When technology and entertainment meet, good things are bound to happen.
Late last month the Creative Artists Agency (CAA) revealed Creative Labs, a startup studio based in Vancouver focused on developing consumer-facing technology companies and entertainment experiences. The lab launched on $12.5 million worth of financing from investors including Boatrocker Ventures, Entertainment One and Real Ventures.
The goal of Creative Labs is to borrow the talent and expertise from the CAA—an agency that reps stars like Meryl Streep, Tom Hanks and David Beckham—and develop companies that either integrate that talent source or step into new territories with exciting ideas in the realms of gaming, messaging, e-commerce and more.
There’s a question here though: why Vancouver and not Hollywood, the epicentre of celebrity and fame? The answer delves deep into why the city is one of the rising tech hubs in North America.
“We’d be crazy not to do it in Vancouver,” says Mike Edwards, CEO of Creative Labs. “Our portfolio of companies are being driven by product managers coming out of the gaming world. They are incredibly talented and have run high-growth teams that are already creating dividends for us.”
Having access to that right kind of talent seems to be key. Leonard Brody, co-founder and chairman of Creative Labs, points to the strength of product managers in Vancouver, a trait that most likely stems from the healthy video game production scene in the city. Often a product manager may act as an entrepreneur in residence then grow into more meaningful roles in a Creative Labs company, sometimes becoming the head of that venture.
Throw in strong developer talent, great tax incentives and a fit in terms of cities–Vancouver is a coastal city with the same timezone and culture of L.A.—and Creative Labs opening up on Canada’s West Coast becomes a more obvious move.
Brody and Edwards are quick to point out Creative Labs is not an incubator, accelerator or a fund. The lab takes organic ideas and assets, then hires talent and finds partners to create a company from the ground up. The companies that come out of the ecosystem are entirely independent and meant to return exits to shareholders.
Finding ideas to capitalize on was not a struggle for Edwards and the team. When a company has access to the resources CAA can provide, the difficulty does not lie in formulating inspiration, but rather in executing the abundance of great ideas.
“We follow the audience,” explains Edwards. “The key reason CAA is so valuable to Creative Labs is intelligence—we sit at this intersection between entertainment and tech. We can leverage their roster of talent to test, identify and engage with an audience.”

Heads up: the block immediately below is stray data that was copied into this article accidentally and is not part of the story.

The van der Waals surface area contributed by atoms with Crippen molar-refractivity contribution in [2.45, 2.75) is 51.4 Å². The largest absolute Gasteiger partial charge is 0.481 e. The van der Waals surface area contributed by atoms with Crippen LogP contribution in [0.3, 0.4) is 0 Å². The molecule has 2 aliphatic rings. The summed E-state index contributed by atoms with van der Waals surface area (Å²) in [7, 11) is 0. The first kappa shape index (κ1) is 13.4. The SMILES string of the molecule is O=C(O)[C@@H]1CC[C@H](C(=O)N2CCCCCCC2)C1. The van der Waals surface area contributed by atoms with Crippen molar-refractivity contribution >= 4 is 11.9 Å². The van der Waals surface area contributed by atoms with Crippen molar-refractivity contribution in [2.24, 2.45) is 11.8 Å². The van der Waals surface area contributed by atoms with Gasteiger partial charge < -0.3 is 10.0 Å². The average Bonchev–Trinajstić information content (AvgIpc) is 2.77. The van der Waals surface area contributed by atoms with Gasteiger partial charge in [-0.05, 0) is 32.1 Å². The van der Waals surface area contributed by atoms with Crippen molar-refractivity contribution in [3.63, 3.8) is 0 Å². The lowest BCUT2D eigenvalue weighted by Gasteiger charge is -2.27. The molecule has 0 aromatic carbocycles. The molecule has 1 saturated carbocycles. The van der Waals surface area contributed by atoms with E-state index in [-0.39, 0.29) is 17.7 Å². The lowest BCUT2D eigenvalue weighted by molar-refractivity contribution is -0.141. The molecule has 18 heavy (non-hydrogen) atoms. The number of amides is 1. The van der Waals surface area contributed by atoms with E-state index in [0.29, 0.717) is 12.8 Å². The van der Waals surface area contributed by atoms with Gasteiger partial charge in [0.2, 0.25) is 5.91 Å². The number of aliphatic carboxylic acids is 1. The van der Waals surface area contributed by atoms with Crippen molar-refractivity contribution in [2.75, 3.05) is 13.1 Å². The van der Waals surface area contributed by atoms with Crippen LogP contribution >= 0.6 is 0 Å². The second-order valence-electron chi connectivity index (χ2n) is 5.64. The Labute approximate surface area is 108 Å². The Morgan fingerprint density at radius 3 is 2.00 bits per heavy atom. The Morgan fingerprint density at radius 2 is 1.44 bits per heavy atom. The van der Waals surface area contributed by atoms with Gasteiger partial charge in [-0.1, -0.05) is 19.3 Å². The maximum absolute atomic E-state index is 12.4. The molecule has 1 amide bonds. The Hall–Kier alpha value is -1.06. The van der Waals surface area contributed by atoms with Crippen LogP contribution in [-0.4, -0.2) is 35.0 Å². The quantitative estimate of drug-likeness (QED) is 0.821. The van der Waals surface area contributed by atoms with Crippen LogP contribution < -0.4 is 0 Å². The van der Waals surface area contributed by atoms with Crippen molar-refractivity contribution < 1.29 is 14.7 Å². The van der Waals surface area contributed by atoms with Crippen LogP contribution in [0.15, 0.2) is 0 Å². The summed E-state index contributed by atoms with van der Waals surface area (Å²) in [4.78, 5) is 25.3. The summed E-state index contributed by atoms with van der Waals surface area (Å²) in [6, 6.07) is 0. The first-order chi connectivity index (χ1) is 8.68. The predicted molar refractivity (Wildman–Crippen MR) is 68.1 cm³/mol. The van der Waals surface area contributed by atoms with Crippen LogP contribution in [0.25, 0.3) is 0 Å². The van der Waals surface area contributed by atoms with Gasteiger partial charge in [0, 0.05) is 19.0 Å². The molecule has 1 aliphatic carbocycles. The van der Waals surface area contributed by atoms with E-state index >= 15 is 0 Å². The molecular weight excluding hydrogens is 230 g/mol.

Brody goes on to explain just how powerful the collusion between strong entertainment talent and technology can be—and the challenge of scaling the fan following and stardom of a celebrity into tangible growth within a new company or product.
“Our job is to think about strengths. Because of the access to the client base of CAA, we have a lot of distribution power,” says Brody. “We’re in a market now where celebrities can speak to consumers directly, from a media, product and fan relationship perspective. We can layer that voice over new platforms.”
The way Creative Labs decides what kinds of companies to create and foster involves a delicate balance of CAA’s resources along with audience needs. Their three current startups all represent a unique approach to how a company can be created in the space, with a fourth one coming soon.
Ground Control is an interactive audio platform rooted in the explosive growth of virtual assistants like Alexa. This idea came from CAA looking at new ways to leverage their talent, eventually leading to celebrities lending their voices to different kinds of programming. So far, former VP of the U.S. Joe Biden shares what news he is reading while all-star baseball catcher Buster Posey conducts baseball trivia.
Belletrist is a product-driven media company focusing on the link between millennial women and arts and culture—a kind of curated book club. This idea did not come from CAA, but rather talent they rep—actress Emma Roberts and her partner Karah Preiss were inspired to create and head the startup.
Finally, a gaming company was created through the process of developers at Creative Labs finding new ways to reach out to CAA and see what kinds of resources they can latch onto.
With a huge agency like CAA and a new influx of funding, it was daunting for everyone involved with Creative Labs to get off the ground and make profitable and interesting companies, Brody admits.
“Walking in on day one to Creative Labs was like stepping in front of a fire hose,” he says. “You have all this pent-up desire with a big idea and talent base. It was so difficult to find out where to start.”
Edwards, Brody and the team have certainly found a place to start, as the three companies to come out of Creative Labs have already produced at least 12 unique products. With a fourth company set to launch soon, Vancouver will remain a hotspot for the intersection of celebrity and talent.